The more I looked into the Roman Catholic Faith, the more it made sense. I read some of the popular Catholic authors of the early 2,000's; I read Catholicism For Dummies. Once I got outside of the bigotry bubble, and saw the religion of the Ages on its own terms and not through a bigotry filter ... well ... it perfectly represented what I already believed. The groundwork had all been set by years of prior research. It was like puzzle pieces, the many little acts of conscience and intellect I'd compiled over the years, spread around a table that finally found their home - and the picture that I knew existed in the chaos of my disjointed puzzle piece theories began to take shape - and it was beautiful as they kept fitting and fitting and the picture grew and grew. Eureka!

And so, wife and I decided to look into attending an actual Catholic Church. Leave the kids with my parents and check it out for and by ourselves - just to make sure we don't endanger their young and tenuous faith until we know what happens "behind closed doors". That first attendance felt like a covert subversive act.

Long story short: we found a beautiful local Parish. The building was beautiful. It was a very wealthy Parish in a wealthy part of our community. We didn't know what they were doing there, but we were attracted by the beauty of what we saw with our eyes.

We soon went to RCIA. Heh, heh! RCIA. There, we met "Bob". Bob, the ex-monk from the Midwest who was now laicized (we didn't know what that meant) and now a Layman in charge of convert instruction far from his original monastery. He told us to rest easy - that in the old days Protestants and Catholics were divided, but not any more - we are more alike than different. We needn't worry about differences, our beliefs are actually not that far apart.

We were expecting more than that, but ... ok. Then, in RCIA class, we showed up with the best of intentions - brand new fresh notebooks and pens, ready to take notes and be the best Catholic converts ever - Catholic boot camp, bring it on! There, sadly, we didn't learn the Catholic Faith. There we learned Vatican II Faith. There I witnessed a Catholic Nun given the microphone at Mass where she proclaimed that the Dali Lama was holy in the same way that the Pope is holy; Buddhism is holy, just like Catholicism (I assumed the Priest would stop her ... but the Priest nodded his head in happy affirmation, I looked at him aghast ... I almost stood up in Mass and made a scene, except I was just an RCIA newbie - but, I respected the Pope and the Catholic Faith more than he did and I wasn't even Catholic). There in RCIA we learned that our spirits are like animals, and that to channel our inner animal we needed to choose our inner animal and channel the voice of our inner animal - howl at the moon, bark, cluck, meow, etc ... (I wasn't there for that session, or my wife wouldn't have stayed for it). There we learned that moral issues, such as abortion, are not objectively knowable but are instead up to individuals and their personal conscience to decide for themselves - whichever morality they believe is true according to their personal experience, that morality is true for them. And it is gravely important that we jot judge those who make different choices than us in personal decisions like abortion.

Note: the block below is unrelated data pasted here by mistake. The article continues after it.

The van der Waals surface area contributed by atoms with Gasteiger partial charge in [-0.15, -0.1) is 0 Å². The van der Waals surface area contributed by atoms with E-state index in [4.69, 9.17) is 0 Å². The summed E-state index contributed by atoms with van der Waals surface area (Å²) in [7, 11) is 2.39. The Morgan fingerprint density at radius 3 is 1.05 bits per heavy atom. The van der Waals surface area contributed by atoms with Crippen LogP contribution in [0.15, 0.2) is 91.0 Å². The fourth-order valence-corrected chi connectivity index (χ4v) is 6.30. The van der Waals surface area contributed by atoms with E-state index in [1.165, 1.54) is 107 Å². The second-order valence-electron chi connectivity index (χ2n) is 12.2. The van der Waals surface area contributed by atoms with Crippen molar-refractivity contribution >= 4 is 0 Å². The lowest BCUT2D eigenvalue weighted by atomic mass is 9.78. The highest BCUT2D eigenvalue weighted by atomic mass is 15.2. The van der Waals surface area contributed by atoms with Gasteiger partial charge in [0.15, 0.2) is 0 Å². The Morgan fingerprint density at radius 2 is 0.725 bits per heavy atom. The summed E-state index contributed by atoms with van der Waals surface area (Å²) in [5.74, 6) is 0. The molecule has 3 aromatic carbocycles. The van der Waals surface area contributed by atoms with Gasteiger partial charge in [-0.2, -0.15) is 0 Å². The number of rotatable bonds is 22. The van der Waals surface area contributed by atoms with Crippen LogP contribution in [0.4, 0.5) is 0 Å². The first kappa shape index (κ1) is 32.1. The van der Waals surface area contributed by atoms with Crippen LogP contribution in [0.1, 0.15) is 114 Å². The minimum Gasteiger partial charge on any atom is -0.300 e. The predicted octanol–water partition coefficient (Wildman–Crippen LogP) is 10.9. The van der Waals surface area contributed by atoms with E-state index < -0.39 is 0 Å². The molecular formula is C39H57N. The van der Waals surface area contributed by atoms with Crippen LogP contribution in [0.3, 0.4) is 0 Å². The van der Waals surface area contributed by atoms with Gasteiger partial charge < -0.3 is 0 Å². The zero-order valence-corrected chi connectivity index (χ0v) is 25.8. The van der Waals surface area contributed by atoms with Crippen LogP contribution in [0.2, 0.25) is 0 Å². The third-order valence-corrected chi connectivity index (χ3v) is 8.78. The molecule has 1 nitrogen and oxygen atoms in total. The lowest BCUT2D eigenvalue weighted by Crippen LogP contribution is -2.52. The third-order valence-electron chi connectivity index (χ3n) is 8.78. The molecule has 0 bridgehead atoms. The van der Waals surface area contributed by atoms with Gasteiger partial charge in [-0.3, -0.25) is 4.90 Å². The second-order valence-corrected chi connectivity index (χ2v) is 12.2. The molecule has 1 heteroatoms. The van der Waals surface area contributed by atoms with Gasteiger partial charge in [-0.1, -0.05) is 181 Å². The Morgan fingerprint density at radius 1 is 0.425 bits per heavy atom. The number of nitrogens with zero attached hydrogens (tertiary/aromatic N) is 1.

Well, that was the end of that.

There, my wife and I led a rebellion of similarly minded Protestants who didn't know anything about Catholicism but knew for a fact that what they were pushing down our throats in their saccharine, oh-so-gentle but very insistent way was bullocks - and we told them so in so many words. We brought that RCIA class to a stop. And then we left, each of us rebels against this moral insanity (I now know the insanity as the pervasive destroyer heresy of Modernism) to go our own way right back out of the Catholic Church the same way we came in ("don't let the door hit you on the way out, bye!"). The RCIA leadership very happy to see us go - "back to the peripheries with you"!

Fortunately, my prior long journey of an ignorant, unformed Protestant conscience, while earnestly trying to form itself under the tutelage of my Guardian Angel, had inoculated me to spiritual error such as this. I knew heresy when I saw it, and had learned through long experience to hate spiritual sickness and death wherever I saw it ... which was pretty much everywhere at this point - major misalignment between what I knew to be true and what I saw in real life.

"If *that* was the Catholic Church, they can stuff it".

And I was done with it. I was so angry, there was little hope, if *this* was the Catholic Church - Church of antiquity, direct line through the Millenia - "killing babies is a matter of personal conscience and choice; Buddhism, equivalent to Christianity" ... and I'm required by the Catholic Church to support it?! No.Way! Done!

Except ... my dear wife wasn't quite prepared to give up quite yet. She looked up "conservative Catholic Churches". Found out in that research, in various discussion forums on the topic locally, that profound disagreements existed

between Catholic Laity and the Priesthood and that a meaningful struggle was in progress for the sake of eternal Truth and against it. What we were exposed to was not "THE" Church, but merely a small front in the ongoing spiritual combat within the Church.